Reeducation Camp Planned for Whites at University in St. Louis

Tuesday, January 29, 2019
By Paul Martin

by Steve Byas
Tuesday, 29 January 2019

Webster University in St. Louis, Missouri, with the beginning of the spring semester in full swing, plans to operate a “safe space” in the fall of 2019 for recovering white people to admit that they are, by virtue of being white, anti-black racists. Only whites are welcome in these meetings, where students can confess to their racism and their white privilege. Note that it is presumed that being racist is simply part of Caucasian DNA, and since “students of color” can’t be racist, they have no need to go to such meetings.

Vincent Flewellen, chief diversity officer (and by virtue of his being the “chief” officer of diversity at Webster University, it is obvious that there are multiple staff involved in such work, which explains partly why tuition continues to rise at American colleges and universities) is developing a program, based on a book entitled Witnessing Whiteness: The Need to Talk About Race and How to Do It.

In an interview with NBC, Flewellen explained why he believes there is a need for the program (beyond justifying his job, one presumes). He said he wants white people to stop calling the police on black people “just because they’re gathering in a park.”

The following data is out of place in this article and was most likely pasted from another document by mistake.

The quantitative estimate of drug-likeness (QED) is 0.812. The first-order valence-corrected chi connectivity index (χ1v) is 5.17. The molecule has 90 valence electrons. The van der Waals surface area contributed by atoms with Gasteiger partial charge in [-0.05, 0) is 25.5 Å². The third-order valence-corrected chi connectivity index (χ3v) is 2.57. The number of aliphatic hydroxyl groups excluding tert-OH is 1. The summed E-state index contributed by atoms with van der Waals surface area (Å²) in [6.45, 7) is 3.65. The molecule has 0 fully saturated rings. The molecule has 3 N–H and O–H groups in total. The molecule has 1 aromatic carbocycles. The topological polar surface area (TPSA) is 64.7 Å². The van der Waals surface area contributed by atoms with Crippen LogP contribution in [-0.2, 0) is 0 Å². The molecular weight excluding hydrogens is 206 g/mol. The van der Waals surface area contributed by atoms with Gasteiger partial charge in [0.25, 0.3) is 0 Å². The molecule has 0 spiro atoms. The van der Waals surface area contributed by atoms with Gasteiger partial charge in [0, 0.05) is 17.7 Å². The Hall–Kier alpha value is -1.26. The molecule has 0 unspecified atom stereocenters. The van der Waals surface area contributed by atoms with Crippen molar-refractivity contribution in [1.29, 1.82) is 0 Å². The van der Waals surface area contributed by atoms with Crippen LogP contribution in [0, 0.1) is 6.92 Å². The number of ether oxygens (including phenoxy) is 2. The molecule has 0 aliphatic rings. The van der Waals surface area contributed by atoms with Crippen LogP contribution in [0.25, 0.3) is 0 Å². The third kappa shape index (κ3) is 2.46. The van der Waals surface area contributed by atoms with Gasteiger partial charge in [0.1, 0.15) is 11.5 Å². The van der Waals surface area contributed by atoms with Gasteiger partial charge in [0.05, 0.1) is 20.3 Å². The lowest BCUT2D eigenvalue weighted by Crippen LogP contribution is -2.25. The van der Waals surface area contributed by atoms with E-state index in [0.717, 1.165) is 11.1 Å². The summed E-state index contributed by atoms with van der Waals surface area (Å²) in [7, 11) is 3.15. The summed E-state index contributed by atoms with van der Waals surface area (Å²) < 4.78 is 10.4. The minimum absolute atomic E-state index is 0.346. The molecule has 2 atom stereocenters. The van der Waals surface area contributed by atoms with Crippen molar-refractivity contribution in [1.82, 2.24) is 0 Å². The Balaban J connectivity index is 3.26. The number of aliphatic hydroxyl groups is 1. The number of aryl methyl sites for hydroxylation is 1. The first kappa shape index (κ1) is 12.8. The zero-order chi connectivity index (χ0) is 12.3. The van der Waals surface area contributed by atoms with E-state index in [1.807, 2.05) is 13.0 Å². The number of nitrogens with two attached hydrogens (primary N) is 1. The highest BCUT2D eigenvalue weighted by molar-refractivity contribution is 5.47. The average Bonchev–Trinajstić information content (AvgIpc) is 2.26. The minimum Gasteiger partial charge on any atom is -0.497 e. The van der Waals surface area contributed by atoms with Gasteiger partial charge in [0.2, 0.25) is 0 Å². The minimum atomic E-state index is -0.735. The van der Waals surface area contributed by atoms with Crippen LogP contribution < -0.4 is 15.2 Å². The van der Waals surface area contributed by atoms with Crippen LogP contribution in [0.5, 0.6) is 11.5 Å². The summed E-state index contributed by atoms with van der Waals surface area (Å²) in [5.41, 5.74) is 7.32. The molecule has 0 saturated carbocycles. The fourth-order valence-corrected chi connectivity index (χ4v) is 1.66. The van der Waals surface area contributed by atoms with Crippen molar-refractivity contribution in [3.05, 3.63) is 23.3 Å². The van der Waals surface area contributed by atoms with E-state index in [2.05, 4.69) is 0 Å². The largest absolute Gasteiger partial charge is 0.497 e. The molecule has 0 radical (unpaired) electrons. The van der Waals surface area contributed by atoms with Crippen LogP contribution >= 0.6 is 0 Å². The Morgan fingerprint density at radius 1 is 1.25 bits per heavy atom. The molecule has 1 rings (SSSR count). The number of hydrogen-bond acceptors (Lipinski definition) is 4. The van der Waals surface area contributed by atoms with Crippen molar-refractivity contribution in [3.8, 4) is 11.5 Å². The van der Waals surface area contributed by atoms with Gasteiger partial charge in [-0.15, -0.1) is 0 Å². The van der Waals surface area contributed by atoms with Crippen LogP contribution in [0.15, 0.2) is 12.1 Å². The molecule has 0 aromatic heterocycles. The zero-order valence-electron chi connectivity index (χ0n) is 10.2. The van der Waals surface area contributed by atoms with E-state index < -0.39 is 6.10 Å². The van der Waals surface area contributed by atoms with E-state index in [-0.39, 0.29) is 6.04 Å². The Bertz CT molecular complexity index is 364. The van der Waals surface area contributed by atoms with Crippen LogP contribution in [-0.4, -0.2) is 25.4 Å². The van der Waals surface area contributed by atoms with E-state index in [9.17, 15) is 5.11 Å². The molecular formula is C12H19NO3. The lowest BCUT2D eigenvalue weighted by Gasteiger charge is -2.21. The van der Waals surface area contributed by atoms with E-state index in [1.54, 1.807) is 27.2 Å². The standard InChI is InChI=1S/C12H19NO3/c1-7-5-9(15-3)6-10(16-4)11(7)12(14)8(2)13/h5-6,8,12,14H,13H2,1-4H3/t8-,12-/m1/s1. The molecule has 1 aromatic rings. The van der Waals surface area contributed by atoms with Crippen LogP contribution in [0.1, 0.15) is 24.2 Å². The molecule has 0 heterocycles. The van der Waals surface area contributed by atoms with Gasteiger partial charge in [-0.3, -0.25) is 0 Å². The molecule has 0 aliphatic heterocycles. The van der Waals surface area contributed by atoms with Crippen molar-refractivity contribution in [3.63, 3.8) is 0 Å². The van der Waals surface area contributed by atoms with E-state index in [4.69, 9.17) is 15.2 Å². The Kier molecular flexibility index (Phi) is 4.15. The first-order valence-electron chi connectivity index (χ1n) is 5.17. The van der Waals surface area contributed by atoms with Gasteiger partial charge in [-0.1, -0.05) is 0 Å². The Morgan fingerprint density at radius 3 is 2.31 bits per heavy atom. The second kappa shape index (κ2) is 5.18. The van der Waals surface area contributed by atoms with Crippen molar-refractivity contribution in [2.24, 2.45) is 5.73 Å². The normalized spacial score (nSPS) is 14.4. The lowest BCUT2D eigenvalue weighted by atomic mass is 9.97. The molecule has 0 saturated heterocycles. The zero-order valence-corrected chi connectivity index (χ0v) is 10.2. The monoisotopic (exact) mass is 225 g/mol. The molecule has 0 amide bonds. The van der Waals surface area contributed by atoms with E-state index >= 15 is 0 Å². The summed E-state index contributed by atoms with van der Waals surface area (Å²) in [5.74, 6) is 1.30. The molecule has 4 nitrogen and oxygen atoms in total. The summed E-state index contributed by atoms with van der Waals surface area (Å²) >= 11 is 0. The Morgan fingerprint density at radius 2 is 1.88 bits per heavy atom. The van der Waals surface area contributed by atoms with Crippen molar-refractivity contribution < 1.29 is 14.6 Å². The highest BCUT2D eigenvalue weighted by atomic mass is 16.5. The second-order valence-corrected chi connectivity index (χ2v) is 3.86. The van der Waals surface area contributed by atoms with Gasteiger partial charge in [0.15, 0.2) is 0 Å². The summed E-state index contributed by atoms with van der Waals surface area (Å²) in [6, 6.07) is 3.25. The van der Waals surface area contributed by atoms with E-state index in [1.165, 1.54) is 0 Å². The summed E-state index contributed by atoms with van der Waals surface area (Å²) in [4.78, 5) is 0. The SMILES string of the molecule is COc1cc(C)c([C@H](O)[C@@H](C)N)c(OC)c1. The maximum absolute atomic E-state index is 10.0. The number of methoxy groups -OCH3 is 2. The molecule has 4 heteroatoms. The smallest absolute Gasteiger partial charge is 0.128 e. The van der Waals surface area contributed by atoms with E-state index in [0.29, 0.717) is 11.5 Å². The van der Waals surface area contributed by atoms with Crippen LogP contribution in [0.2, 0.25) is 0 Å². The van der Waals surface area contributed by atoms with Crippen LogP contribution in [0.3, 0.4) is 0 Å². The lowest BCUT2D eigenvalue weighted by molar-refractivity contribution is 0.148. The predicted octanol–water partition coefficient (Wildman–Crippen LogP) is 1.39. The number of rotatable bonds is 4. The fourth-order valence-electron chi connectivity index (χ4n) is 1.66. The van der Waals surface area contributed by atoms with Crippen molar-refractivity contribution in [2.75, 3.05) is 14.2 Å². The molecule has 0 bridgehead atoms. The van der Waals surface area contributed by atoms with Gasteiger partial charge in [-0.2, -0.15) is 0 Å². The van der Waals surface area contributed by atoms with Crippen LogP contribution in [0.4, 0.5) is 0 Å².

The program to get whites to talk about their racism was developed by a local Young Women’s Christian Association (YWCA). On the group’s website is a document explaining why they contend that a “White Space” is needed — a white space with no “people of color” present.

First of all, “People of color shouldn’t always have to be the ones to educate white people about racism and oppression,” they explain. “We [white people] are taking responsibility for learning about racism, our own white privilege, and how to challenge it as white people.”

Second, “In order to challenge racism and dismantle white supremacy, white people need to unlearn racism and discover the ways we enact white privilege.” The author[s] of the White Space paper admit, “This is a long, difficult, and sometimes painful process,” but it is necessary, they argue, to have other white people conduct the process, “without having to always subject people of color to further undue trauma or pain as we stumble and make mistakes.”

The Rest…HERE

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